3 Ways Model-Based Systems Engineering (MBSE) Will Help You

Written by: Michelle Boucher

For many companies, embedded software has become a critical contributor to innovation.   By using embedded software, companies can make their products more intelligent and also create a more personalized experience for customers. In addition, embedded software is a key enabler for the Internet of Things (IoT), opening the door for smart connected devices.

While this is very exciting, it also creates new levels of complexity that makes product development even more challenging than ever before. Complex systems of mechanical components, electronics, and software must work together seamlessly. To successfully manage this complexity, companies need expert systems engineering practices. Companies who do not focus on improving their systems engineering processes, risk negative business impacts. In a study we did at Tech-Clarity, Developing Software-Intensive Products: Addressing the Innovation Complexity Conundrum, we asked companies about their experiences developing products with embedded software.  Figure 1 shows the negative business impacts they have experienced.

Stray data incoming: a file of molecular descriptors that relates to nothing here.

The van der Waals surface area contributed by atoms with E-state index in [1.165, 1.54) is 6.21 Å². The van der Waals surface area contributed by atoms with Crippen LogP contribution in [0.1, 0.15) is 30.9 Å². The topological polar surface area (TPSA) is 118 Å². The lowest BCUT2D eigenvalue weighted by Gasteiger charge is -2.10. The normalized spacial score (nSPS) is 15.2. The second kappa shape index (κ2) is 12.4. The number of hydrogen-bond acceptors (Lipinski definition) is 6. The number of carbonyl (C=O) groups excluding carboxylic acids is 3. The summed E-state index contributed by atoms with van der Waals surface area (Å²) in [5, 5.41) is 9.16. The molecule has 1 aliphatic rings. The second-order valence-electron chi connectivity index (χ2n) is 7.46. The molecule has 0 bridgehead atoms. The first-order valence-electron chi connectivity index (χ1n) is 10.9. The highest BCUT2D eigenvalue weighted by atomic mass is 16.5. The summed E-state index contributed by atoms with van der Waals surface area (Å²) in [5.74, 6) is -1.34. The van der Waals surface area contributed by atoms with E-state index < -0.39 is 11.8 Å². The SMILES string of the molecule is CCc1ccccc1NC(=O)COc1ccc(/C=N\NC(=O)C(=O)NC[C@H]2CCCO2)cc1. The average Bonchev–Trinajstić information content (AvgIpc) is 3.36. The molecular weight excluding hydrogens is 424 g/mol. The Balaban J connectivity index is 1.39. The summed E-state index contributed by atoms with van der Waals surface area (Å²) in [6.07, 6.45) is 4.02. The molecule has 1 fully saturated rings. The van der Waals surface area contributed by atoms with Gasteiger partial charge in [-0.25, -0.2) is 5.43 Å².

Figure 1 shows the negative business impacts they have experienced.

System complexity means there are many places where things can go wrong. For example, the interdependencies between components and assets require a complete understanding of the impact of changes to properly update everything affected. Overlooking anything can result in incompatibilities within the system, which will lead to quality issues. Problems that aren’t caught and corrected can hurt brand reputation and negatively impact future revenue opportunities. Finding problems and correcting them requires additional time, which can delay time-to-market. System complexity also means it can be very tricky to correct the problem without introducing additional defects. All of this is going to lead to rework and redesign, which adds extra time and drives up cost. The additional cost comes from potential scrap plus the extra development time spent fixing things rather than working on new innovations. In addition, when development teams must stop working on new projects to fix problems, it hurts efficiency.